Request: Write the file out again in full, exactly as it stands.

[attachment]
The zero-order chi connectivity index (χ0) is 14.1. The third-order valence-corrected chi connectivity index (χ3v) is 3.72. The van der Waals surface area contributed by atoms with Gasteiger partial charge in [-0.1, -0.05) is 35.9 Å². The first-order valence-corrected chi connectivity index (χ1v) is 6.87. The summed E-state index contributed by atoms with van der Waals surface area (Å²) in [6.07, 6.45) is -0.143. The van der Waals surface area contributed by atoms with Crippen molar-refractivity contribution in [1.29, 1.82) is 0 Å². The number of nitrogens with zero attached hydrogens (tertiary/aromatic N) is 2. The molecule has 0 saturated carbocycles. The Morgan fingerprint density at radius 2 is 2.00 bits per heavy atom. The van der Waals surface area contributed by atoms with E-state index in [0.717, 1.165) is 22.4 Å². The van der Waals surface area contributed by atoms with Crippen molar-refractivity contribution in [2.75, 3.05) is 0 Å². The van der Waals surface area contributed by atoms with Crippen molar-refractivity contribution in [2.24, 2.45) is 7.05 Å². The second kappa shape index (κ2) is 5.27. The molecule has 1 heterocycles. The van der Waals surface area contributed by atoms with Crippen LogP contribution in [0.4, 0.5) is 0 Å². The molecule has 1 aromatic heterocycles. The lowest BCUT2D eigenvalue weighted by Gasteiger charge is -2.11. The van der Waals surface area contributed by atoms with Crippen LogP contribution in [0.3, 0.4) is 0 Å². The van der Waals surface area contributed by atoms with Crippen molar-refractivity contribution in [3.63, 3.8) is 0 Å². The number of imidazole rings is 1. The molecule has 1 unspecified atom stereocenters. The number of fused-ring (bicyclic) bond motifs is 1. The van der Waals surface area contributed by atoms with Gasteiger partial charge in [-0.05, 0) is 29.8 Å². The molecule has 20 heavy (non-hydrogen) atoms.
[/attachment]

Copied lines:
The zero-order chi connectivity index (χ0) is 14.1. The third-order valence-corrected chi connectivity index (χ3v) is 3.72. The van der Waals surface area contributed by atoms with Gasteiger partial charge in [-0.1, -0.05) is 35.9 Å². The first-order valence-corrected chi connectivity index (χ1v) is 6.87. The summed E-state index contributed by atoms with van der Waals surface area (Å²) in [6.07, 6.45) is -0.143. The van der Waals surface area contributed by atoms with Crippen molar-refractivity contribution in [1.29, 1.82) is 0 Å². The number of nitrogens with zero attached hydrogens (tertiary/aromatic N) is 2. The molecule has 0 saturated carbocycles. The Morgan fingerprint density at radius 2 is 2.00 bits per heavy atom. The van der Waals surface area contributed by atoms with E-state index in [0.717, 1.165) is 22.4 Å². The van der Waals surface area contributed by atoms with Crippen molar-refractivity contribution in [2.75, 3.05) is 0 Å². The van der Waals surface area contributed by atoms with Crippen molar-refractivity contribution in [2.24, 2.45) is 7.05 Å². The second kappa shape index (κ2) is 5.27. The molecule has 1 heterocycles. The van der Waals surface area contributed by atoms with Crippen LogP contribution in [0.4, 0.5) is 0 Å². The molecule has 1 aromatic heterocycles. The lowest BCUT2D eigenvalue weighted by Gasteiger charge is -2.11. The van der Waals surface area contributed by atoms with Crippen LogP contribution in [0.3, 0.4) is 0 Å². The van der Waals surface area contributed by atoms with Crippen molar-refractivity contribution in [3.63, 3.8) is 0 Å². The number of imidazole rings is 1. The molecule has 1 unspecified atom stereocenters. The number of fused-ring (bicyclic) bond motifs is 1. The van der Waals surface area contributed by atoms with Gasteiger partial charge in [-0.05, 0) is 29.8 Å². The molecule has 20 heavy (non-hydrogen) atoms.